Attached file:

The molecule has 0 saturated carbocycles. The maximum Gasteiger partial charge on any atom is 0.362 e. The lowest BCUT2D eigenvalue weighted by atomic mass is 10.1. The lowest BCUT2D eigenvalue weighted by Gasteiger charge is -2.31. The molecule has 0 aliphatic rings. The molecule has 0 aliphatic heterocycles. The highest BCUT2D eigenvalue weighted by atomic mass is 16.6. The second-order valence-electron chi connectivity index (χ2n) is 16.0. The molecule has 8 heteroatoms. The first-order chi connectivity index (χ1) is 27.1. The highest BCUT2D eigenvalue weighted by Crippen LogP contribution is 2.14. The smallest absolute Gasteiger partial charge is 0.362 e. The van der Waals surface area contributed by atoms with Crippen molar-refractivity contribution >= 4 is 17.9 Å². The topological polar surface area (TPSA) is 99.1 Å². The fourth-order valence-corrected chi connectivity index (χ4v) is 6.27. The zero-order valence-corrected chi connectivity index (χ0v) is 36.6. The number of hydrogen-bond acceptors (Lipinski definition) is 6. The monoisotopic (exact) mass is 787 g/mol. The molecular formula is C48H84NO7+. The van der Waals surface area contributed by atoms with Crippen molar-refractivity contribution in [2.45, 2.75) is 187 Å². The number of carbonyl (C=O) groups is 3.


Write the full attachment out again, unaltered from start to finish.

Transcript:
The molecule has 0 saturated carbocycles. The maximum Gasteiger partial charge on any atom is 0.362 e. The lowest BCUT2D eigenvalue weighted by atomic mass is 10.1. The lowest BCUT2D eigenvalue weighted by Gasteiger charge is -2.31. The molecule has 0 aliphatic rings. The molecule has 0 aliphatic heterocycles. The highest BCUT2D eigenvalue weighted by atomic mass is 16.6. The second-order valence-electron chi connectivity index (χ2n) is 16.0. The molecule has 8 heteroatoms. The first-order chi connectivity index (χ1) is 27.1. The highest BCUT2D eigenvalue weighted by Crippen LogP contribution is 2.14. The smallest absolute Gasteiger partial charge is 0.362 e. The van der Waals surface area contributed by atoms with Crippen molar-refractivity contribution >= 4 is 17.9 Å². The topological polar surface area (TPSA) is 99.1 Å². The fourth-order valence-corrected chi connectivity index (χ4v) is 6.27. The zero-order valence-corrected chi connectivity index (χ0v) is 36.6. The number of hydrogen-bond acceptors (Lipinski definition) is 6. The monoisotopic (exact) mass is 787 g/mol. The molecular formula is C48H84NO7+. The van der Waals surface area contributed by atoms with Crippen molar-refractivity contribution in [2.45, 2.75) is 187 Å². The number of carbonyl (C=O) groups is 3.